Jaguar, the Easily Entertained

Earthrise continues to be free on all outlets, because I’ve observed this to lead to more sales and I like sales. It has a steady rate of download most days… nothing huge or shocking, just a double handful of takers. But once in a while, someone or something points to it as a freebie and then my graphs get way, way bent out of shape. This happened yesterday:

 

curiousspikeHmm, seyz I. Wonder what that’s about.

A few hours later:

curiousspike2Check out that happy blush!

I go to sleep. This morning I wake up:

curiousspike3Me oh my, the jaguar has fainted!

I’d be surprised if today we didn’t return to a normal rate of download, but it was fun to watch the sudden surge. Hopefully some of the people who picked it up will like it and keep going to Rose Point and Laisrathera: in this I must thank all of you who left reviews on Earthrise, because a book with 40 good reviews looks like a book that 1. lots of people have read, and 2. lots of people have liked. (Those are different metrics, and yes, I suspect a lot of people operate on them, even if only by instinct!) And that only gets better as more people look reviews; I suspect once Earthrise has 100+ reviews, I will be at the point where I could easily stay home on the income I make writing.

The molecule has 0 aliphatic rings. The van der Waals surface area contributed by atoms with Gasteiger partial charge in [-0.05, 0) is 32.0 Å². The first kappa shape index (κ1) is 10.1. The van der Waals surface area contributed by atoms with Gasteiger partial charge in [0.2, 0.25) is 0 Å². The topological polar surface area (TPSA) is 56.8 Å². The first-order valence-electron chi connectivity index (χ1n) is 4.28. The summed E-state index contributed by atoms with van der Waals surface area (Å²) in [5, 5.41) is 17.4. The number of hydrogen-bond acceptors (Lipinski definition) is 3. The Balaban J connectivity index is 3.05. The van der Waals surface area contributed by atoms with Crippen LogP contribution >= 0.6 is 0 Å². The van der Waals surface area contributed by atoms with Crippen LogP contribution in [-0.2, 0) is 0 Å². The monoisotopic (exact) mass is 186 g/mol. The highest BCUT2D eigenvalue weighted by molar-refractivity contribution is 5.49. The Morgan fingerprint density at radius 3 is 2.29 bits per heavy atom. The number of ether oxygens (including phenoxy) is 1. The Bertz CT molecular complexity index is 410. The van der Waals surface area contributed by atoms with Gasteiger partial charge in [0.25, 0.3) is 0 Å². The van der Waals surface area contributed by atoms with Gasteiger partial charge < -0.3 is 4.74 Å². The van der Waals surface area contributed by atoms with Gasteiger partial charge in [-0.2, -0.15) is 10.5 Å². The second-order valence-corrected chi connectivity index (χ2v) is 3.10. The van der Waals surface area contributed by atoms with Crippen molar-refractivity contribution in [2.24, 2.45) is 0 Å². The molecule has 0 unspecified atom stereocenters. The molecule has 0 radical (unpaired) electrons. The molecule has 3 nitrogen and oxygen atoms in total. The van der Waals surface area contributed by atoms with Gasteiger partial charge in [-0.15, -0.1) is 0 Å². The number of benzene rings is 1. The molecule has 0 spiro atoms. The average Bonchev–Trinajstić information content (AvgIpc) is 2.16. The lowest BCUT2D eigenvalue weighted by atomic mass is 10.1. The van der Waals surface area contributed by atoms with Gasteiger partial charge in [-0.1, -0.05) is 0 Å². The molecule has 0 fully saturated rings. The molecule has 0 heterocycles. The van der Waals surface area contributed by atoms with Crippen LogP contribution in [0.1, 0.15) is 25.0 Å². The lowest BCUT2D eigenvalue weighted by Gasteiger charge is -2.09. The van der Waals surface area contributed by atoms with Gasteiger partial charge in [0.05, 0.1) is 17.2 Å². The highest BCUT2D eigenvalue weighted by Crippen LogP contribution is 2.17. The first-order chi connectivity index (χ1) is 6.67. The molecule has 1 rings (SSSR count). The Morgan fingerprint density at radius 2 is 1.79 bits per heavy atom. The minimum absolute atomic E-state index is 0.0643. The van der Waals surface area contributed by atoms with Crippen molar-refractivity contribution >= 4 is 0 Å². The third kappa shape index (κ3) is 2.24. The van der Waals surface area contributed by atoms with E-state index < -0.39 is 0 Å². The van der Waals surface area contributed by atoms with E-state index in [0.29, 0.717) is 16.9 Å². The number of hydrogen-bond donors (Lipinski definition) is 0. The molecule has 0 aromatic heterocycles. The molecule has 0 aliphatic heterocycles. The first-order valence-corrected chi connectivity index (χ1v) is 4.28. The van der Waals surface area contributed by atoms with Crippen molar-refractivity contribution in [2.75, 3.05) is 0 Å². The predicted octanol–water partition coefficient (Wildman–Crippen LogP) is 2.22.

Anyway, I just wanted to share the silly doodles, and to take the opportunity to (once again) thank all of you who reviewed the book and recommended it to friends. Y’all are awesome. :)

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Recommended Reads: Jess Owen’s Summer King Chronicles

One question: are you missing books with animal protagonists, in the style of Richard Adams’s Watership Down or Tad Williams’s Tailchaser’s Song? If that answer is yes, you have an entire new series to read. Jess E. Owen does for griffins what those authors did for rabbits and cats, and it is delightful.

The Summer King Chronicles start with Song of the Summer King. Shard is one of a conquered pride of gryfons dwelling on an island with a Nordic climate. He’s desperate to prove that he is loyal to the king despite being of the race of natives who fought against the incursion; he’s even wingbrother to the king’s son. But the king doesn’t trust him, and that mistrust drives everything that follows. Shard, it seems, has a secret… and he doesn’t even know what it is yet.

The next two books, Skyfire and A Shard of Sun, develop the world and the challenges Shard must move through if he is to become the destined Summer King of the series title. They are significant. They involve dragons, wolves, eagles, lions… and a lot of misunderstandings. There’s a lot of painful history to unravel, and it’s all up to Shard and his friends and family to figure out how to make things right again.